Hot buttered toast with Dodie Smith

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Then he put a slice of bread on a toasting fork. It was no ordinary toasting fork for it was made of iron and nearly four feet long… it was just what Sir Charles needed, and he handled it with great skill, avoiding the flaming logs and toasting the bread where the wood glowed red hot. A slice of toast was ready in no time. Sir Charles buttered it thickly and offered a piece to the spaniel, who ate it while Sir Charles watched…

One of Janet and Anne Grahame Johnstone's illustrations for The Hundred and One Dalmations by Dodie Smith

‘Hot buttered toast’ is a superb chapter from The Hundred and One Dalmations – one of those passages of calm amid the tumult of adventure and uncertainty that remain in the memory from all the best books. Missis pulls some hay over a sleeping Pongo (nursing a wounded leg) and goes off in search of food, and enters into a scene reminiscent of Manderley in Rebecca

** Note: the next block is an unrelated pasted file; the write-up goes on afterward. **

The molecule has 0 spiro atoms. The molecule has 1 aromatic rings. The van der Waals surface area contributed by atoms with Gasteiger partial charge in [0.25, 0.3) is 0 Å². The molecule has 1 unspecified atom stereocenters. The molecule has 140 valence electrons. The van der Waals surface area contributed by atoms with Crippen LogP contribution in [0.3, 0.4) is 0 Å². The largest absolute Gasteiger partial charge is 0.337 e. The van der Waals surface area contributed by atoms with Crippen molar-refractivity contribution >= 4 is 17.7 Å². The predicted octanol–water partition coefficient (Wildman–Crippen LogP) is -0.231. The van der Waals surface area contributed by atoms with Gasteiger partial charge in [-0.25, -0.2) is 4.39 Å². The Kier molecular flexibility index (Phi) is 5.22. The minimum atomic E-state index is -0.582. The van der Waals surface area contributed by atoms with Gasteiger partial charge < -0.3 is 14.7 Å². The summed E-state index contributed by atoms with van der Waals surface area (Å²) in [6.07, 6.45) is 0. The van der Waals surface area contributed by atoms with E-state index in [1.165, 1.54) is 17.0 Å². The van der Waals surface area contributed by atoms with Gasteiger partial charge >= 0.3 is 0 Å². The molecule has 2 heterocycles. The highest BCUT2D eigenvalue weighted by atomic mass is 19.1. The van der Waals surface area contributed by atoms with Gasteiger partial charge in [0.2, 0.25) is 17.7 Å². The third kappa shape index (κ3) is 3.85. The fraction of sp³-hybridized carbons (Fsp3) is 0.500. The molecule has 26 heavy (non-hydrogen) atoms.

She could see no house ahead of her because the drive twisted. It was overgrown with weeds… so wild and neglected that it seemed more like a path through a wood than the approach to a house. And it was so strangely silent… suddenly she was out in the open, with the house in front of her… very old, built of mellowed red brick… with many little diamond-paned windows and one great window that stretched to the roof…

Here Missis meets an old spaniel, and she returns with Pongo to sleep in a four poster bed, rest in front of the fire and feast on toast. The spaniel’s owner, ninety years of age, thinks he is seeing the ghosts of his carriage dogs, and says, wonderfully, ‘What a joy to know that dogs go on too’.

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